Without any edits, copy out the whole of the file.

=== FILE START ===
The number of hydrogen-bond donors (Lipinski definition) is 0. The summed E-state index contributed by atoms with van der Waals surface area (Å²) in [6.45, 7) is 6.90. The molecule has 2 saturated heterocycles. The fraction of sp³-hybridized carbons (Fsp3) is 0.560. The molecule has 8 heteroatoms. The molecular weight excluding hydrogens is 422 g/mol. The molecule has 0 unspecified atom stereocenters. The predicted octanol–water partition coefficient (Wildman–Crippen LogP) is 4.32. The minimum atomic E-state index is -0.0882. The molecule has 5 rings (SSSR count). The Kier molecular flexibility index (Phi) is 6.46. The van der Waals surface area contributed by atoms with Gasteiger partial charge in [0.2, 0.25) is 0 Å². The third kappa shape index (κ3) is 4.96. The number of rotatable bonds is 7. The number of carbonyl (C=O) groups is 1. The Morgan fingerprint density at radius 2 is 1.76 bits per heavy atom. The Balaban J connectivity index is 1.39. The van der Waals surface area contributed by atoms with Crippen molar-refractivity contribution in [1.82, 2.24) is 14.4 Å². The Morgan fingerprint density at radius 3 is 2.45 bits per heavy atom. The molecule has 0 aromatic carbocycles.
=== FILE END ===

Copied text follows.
The number of hydrogen-bond donors (Lipinski definition) is 0. The summed E-state index contributed by atoms with van der Waals surface area (Å²) in [6.45, 7) is 6.90. The molecule has 2 saturated heterocycles. The fraction of sp³-hybridized carbons (Fsp3) is 0.560. The molecule has 8 heteroatoms. The molecular weight excluding hydrogens is 422 g/mol. The molecule has 0 unspecified atom stereocenters. The predicted octanol–water partition coefficient (Wildman–Crippen LogP) is 4.32. The minimum atomic E-state index is -0.0882. The molecule has 5 rings (SSSR count). The Kier molecular flexibility index (Phi) is 6.46. The van der Waals surface area contributed by atoms with Gasteiger partial charge in [0.2, 0.25) is 0 Å². The third kappa shape index (κ3) is 4.96. The number of rotatable bonds is 7. The number of carbonyl (C=O) groups is 1. The Morgan fingerprint density at radius 2 is 1.76 bits per heavy atom. The Balaban J connectivity index is 1.39. The van der Waals surface area contributed by atoms with Crippen molar-refractivity contribution in [1.82, 2.24) is 14.4 Å². The Morgan fingerprint density at radius 3 is 2.45 bits per heavy atom. The molecule has 0 aromatic carbocycles.